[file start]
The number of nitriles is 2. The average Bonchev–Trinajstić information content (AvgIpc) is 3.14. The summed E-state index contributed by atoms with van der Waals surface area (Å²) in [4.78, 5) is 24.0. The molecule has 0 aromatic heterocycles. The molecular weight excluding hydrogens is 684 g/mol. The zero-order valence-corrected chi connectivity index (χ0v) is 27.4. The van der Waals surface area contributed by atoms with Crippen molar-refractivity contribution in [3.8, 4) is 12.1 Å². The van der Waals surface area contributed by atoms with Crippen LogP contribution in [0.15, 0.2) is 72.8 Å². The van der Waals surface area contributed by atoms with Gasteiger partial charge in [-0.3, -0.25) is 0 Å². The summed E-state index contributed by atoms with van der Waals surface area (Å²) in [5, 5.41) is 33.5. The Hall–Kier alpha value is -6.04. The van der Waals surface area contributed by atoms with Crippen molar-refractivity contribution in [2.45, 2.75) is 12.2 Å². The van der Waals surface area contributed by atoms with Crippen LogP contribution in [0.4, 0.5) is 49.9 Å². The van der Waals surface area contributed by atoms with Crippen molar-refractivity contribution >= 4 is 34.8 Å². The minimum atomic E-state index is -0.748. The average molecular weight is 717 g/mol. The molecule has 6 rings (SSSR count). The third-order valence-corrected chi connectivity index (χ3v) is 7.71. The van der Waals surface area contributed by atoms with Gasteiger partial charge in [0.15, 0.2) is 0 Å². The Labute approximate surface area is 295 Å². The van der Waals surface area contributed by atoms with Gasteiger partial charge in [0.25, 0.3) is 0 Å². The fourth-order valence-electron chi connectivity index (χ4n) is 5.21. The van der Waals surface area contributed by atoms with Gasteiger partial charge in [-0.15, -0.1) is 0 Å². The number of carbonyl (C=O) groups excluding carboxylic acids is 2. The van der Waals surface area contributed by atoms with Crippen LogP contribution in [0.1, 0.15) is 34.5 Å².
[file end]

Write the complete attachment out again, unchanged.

The number of nitriles is 2. The average Bonchev–Trinajstić information content (AvgIpc) is 3.14. The summed E-state index contributed by atoms with van der Waals surface area (Å²) in [4.78, 5) is 24.0. The molecule has 0 aromatic heterocycles. The molecular weight excluding hydrogens is 684 g/mol. The zero-order valence-corrected chi connectivity index (χ0v) is 27.4. The van der Waals surface area contributed by atoms with Crippen molar-refractivity contribution in [3.8, 4) is 12.1 Å². The van der Waals surface area contributed by atoms with Crippen LogP contribution in [0.15, 0.2) is 72.8 Å². The van der Waals surface area contributed by atoms with Gasteiger partial charge in [-0.3, -0.25) is 0 Å². The summed E-state index contributed by atoms with van der Waals surface area (Å²) in [5, 5.41) is 33.5. The Hall–Kier alpha value is -6.04. The van der Waals surface area contributed by atoms with Crippen molar-refractivity contribution in [2.45, 2.75) is 12.2 Å². The van der Waals surface area contributed by atoms with Crippen LogP contribution in [0.4, 0.5) is 49.9 Å². The van der Waals surface area contributed by atoms with Crippen molar-refractivity contribution >= 4 is 34.8 Å². The minimum atomic E-state index is -0.748. The average molecular weight is 717 g/mol. The molecule has 6 rings (SSSR count). The third-order valence-corrected chi connectivity index (χ3v) is 7.71. The van der Waals surface area contributed by atoms with Gasteiger partial charge in [0.15, 0.2) is 0 Å². The Labute approximate surface area is 295 Å². The van der Waals surface area contributed by atoms with Gasteiger partial charge in [0.25, 0.3) is 0 Å². The fourth-order valence-electron chi connectivity index (χ4n) is 5.21. The van der Waals surface area contributed by atoms with Gasteiger partial charge in [-0.15, -0.1) is 0 Å². The number of carbonyl (C=O) groups excluding carboxylic acids is 2. The van der Waals surface area contributed by atoms with Crippen LogP contribution in [0.1, 0.15) is 34.5 Å².